HOMEBREW Digest #3099 Mon 02 August 1999

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		Digest Janitor: janitor@hbd.org
		Many thanks to the Observer & Eccentric Newspapers of 
		Livonia, Michigan for sponsoring the Homebrew Digest.
				URL: http://www.oeonline.com

  Secondary Fermentation and sugars in beer (Dave Burley)
  Big Teeth and Fuzzy Little Animals,  Long Serving Lines (Dave Burley)
  ENZYMES pt 1 ("Stephen Alexander")
  ENZYMES pt 2 ("Stephen Alexander")
  yeast growth (Bryan Gros)
  Raspberry Hefe ("scott")
  mash thickness (John Wilkinson)
  Deutschland here we come! ("scott")
  beach (Paul Mahoney)
  Partial retraction of long hose (Pat Babcock)
  RE: Equipment for All Grain (Randy Shreve)
  Fw: AHA Problems ("Steven Stacy")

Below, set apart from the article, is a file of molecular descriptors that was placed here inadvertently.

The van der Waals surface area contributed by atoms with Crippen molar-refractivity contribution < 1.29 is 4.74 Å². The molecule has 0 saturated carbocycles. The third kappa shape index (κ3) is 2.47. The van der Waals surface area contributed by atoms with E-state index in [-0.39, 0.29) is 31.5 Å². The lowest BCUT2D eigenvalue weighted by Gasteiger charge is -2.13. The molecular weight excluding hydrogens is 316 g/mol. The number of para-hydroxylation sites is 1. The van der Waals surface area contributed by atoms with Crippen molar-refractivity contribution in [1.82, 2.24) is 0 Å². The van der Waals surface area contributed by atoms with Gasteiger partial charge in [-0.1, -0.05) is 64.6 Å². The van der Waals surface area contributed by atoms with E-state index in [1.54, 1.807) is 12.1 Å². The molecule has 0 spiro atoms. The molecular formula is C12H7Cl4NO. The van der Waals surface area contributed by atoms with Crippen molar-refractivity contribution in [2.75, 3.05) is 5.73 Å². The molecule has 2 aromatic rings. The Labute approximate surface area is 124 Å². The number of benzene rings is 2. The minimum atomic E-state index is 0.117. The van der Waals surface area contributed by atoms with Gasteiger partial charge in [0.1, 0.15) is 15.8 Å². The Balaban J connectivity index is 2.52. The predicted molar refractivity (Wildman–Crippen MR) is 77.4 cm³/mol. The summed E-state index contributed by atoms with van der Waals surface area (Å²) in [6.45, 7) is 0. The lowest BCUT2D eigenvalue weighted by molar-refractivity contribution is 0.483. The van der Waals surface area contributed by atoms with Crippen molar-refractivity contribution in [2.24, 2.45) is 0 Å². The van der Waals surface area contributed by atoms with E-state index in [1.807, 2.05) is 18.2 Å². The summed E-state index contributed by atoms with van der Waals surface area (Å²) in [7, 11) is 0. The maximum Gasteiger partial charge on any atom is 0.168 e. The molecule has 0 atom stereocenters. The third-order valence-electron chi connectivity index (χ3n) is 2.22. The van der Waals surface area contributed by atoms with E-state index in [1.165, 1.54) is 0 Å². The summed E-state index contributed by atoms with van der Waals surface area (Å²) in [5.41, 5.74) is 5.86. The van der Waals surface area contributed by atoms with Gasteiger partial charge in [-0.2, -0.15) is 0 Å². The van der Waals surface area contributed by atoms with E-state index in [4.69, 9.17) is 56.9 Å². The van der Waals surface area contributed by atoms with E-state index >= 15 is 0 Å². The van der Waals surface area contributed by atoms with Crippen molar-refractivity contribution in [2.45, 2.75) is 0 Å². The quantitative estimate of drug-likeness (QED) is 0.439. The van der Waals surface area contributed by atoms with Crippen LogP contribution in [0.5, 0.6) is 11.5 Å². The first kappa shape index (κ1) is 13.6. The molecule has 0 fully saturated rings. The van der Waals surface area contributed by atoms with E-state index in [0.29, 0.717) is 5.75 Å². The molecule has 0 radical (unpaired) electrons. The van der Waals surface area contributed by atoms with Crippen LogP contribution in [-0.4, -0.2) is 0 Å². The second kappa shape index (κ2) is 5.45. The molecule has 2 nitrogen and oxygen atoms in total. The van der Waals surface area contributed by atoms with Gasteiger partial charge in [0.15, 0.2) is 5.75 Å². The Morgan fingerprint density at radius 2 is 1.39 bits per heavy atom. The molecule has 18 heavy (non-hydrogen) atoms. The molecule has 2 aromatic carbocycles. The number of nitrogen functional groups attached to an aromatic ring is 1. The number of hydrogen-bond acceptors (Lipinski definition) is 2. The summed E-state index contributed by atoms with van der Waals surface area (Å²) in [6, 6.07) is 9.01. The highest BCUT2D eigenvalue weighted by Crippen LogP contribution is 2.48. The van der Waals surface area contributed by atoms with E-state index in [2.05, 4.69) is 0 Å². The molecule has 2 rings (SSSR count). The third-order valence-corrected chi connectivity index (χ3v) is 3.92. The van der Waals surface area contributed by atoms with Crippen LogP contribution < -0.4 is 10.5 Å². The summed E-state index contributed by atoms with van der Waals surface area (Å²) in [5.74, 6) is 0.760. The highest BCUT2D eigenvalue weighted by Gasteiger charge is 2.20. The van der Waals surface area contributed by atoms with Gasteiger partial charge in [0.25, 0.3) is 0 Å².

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---------------------------------------------------------------------- Date: Fri, 30 Jul 1999 14:29:42 -0400 From: Dave Burley <Dave_Burley at compuserve.com> Subject: Secondary Fermentation and sugars in beer Brewsters: Matt Comstock eschewed the use of secondaries because he believed the beer from his prinary was superior. This got him into trouble with his honey containing beers because he bottled them within about 2 weeks directly from the primary and got beer suitable for launching ships, but too carbonated for his taste. He asks for advice on how to use a secondary, since this will also relieve him of the stress of bottling and brewing at the same time. Well, in beer, the so-called "secondary" fermentation is really a continuation of the yeast fermentation, unlike Lambic beers and wines in which the secondary ( and also tertiary for Lambics) fermentation is bacterial in nature. Both these types of fermentation share the distinction of proceeding at a much slower rate than the primary yeast fermentation. In the case of beer, it is due to the change in the substrate from the simple hexose sugars ( like glucose) and disaccharides ( like maltose) to the higher sugars ( like maltotriose). There is a distinct change in the rate as these bigger molecules have a different mechanism ( I believe) in some cases. Whatever the reason, these rates are noticably slower. On top of that ,the yeast ( depending on the strain) begin to flocculate and fall out ( or up to the head) of solution in response to a number of factors. ( See SteveA's recent HBD discussion on flocculation). These factors include 1) disappearance of glucose 2) appearance of alcohol 3) water hardness and chemicals added ( specifically calcium) 4) temperature 5) beer viscosity 6) shape and size of the fermenter 7)and other stuff, especially the yeast strain. Of course, when the yeast fall out of solution, they cannot continue to ferment very easily ( even though they are still able to function biochemically), since their exposure to the wort is limited. This now becomes an engineering problem. What's a brewer to do to finish out a fermentation? In our case, stir or transfer the beer - including the yeast - into another container to stir up the yeast ( as they do in some British Midlands breweries) with very flocculant yeasts and promote the finish of a fermentation. Test the beer with Clinitest and when it is constant ( i.e. same reading) or is 1/4% or less over a three day or so reading, then you know the beer is finished. My experience with my beers is that it takes 4 or 5 days to go from 1/2% to 1/4% Clinitest "glucose" units. That's pretty slow compared to the initial fermentation in which it takes 4 or 5 days to ferment nearly the whole amount of sugar. But that is often an unappreciated fact of just how slow these rates are near the end of the fermentation. AlK has commented on more than one occasion of the travails of Miller Brewing when they started using a stirred fermentation. I suspect I remember that time and it was when I stopped drinking Miller, only because they changed the formulation and the "Champagne of Bottled Beers" became a darker and heavier beer ( only relatively) and I did not like it. They may have changed their formulation to compensate for the lower residual sugars by adding caramel malts - I don't know. That is no longer a problem, as they now have control over the minor sugar content by using chilling and filtration techniques only available on a large scale in the last couple of decades or so. Matt, perhaps one of the reasons you prefer the primary-only beer to one which has been transfered to a secondary is because you prefer a little sweetness in your beer. This is not unusual, since in my opinion a number of popular American lagers ( so called "draft brewed", "cold filtered" and the like) have a residual sweetness due to chilling and early filtration.Since the fermentation is not finished ( that is still some fermentable sugars present), this leaves a little bit of sugar in the beer ( for the same reason you like your primary better) and to free up a fermenter earlier. These brewers can get away with it since they can filter to a microbe free product that is sterile packaged and often kept cool. We don't have that luxury in most cases.The danger is that you may bottle your beer early and get bottle bombs or at least overcarbonation, as Matt experienced. How do you get what you like and still produce stable bottles? If you are an all-grainer, just raise your mashing temperature in the saccharification to a higher level - say 158F. If you are an extract person, use some of the "dextrins" supplied by your HB store to up that perception of sweetness and still finish the fermentation of fermentable sugars. And now to answer Matt's question on how to handle secondaries. I wait until the head on the beer has just dropped ( say 3 to 5 days) and this (along with about 1/4 of the yeast and other crud from the bottom) is then carefully siphoned into a carboy which is closed with a fermentation lock (bubbler). Any oxygen entrained will be quickly taken up by the still active yeast and the CO2 generated by trhe fermentaion will also sweep out the headspace This is allowed to sit for several weeks - two or three- at fermentation temperature. When the beer starts to look somewhat clear, I begin the Clinitesting and allow it to sit there until I get a reading of 1/4% or less before proceeding to bottle or keg. Remember to prepare an active "kraeusen" starter ( see my description in the archives) to get reliable natural carbonation. If you cannot get to a stable reading in this time period ( it may not match my readings with my beers), try stirring or dropping your beer again ( especially for high OG beers and barleywines). Hope this long-winded discussion was helpful in allowing you to understand that a part of brewing consistently is to control the subtle sweetness some beers require to be on style and to please certain drinkers, yet have a bottled or kegged beer which is stable and properly carbonated. Keep on Brewin' Dave Burley Return to table of contents